Eating Fish May Help Men Reduce Risk For Type 2 Diabetes

MedWire Share to FacebookShare to Twitter (7/25, Albert) reported that, according to a study Share to FacebookShare to Twitter published online July 20 in the American Journal of Clinical Nutrition, “eating fish can help men reduce their risk for type 2 diabetes.” After analyzing data on 22,921 men and 29,759 women without a history of diabetes who ranged in age from 45 to 75 and who were followed for about five years, researchers “found that when compared with men in the lowest quartile for overall fish consumption, those in the highest quartile for consumption had a significant 27% reduced risk for developing type 2 diabetes.”

Notably, “fish consumption in women was not significantly related to a risk for type 2 diabetes,” Medscape Share to FacebookShare to Twitter (7/25, Barclay) reported.

Parents risking their child’s health by failing to get eyes tested

Almost 40% of parents of primary school pupils have never taken their child for an eye test, according to new poll.

Two in five kids are set to head back to school with undiagnosed eyesight issues, according to new research

UK parents are overlooking their children’s eyesight, with almost 40% of parents of primary school-aged kids admitting they’ve never taken their child for an eye test.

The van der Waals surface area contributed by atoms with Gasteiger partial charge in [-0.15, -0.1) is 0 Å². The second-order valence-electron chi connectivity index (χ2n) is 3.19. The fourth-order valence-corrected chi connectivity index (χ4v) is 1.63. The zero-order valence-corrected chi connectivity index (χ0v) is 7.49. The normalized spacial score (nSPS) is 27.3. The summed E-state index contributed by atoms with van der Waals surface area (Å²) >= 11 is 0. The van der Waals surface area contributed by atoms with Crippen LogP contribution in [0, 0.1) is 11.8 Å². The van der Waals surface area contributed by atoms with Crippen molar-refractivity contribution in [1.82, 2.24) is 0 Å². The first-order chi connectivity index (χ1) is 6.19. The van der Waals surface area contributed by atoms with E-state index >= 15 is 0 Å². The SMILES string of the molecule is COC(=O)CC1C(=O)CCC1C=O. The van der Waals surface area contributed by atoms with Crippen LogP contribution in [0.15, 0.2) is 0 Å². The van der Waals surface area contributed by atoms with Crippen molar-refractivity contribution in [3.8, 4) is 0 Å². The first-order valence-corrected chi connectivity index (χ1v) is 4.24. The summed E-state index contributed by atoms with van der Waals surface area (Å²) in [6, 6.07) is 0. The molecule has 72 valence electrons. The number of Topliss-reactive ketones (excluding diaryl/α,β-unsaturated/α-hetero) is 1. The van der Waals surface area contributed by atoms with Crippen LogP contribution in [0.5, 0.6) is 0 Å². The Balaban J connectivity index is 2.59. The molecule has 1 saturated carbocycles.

Nearly 70% of parents believe their child’s eyesight is ‘fine’, yet over a third admit they don’t know the danger signs of poor eye health, according to the ICM poll commissioned by Vision Express.

Worryingly, 88% of parents are unaware of the nationally recommended screening age of 5 years. Children under 16 are entitled to free NHS-funded eye tests, so speak to your child’s school or your local optician.

“An eye test can not only reveal a problem with a child’s sight but could also flag up more serious eye conditions, including retinoblastoma, a rare form of childhood eye cancer,” said Joy Felgate, chief executive of the Childhood Eye Cancer Trust.

“Parents are not only risking their child’s health in later life by failing to have their eyes tested from a young age, but also how effectively they are learning in the classroom on a daily basis,” said Sally Polak, from Vision Express.

~ Lara Brunt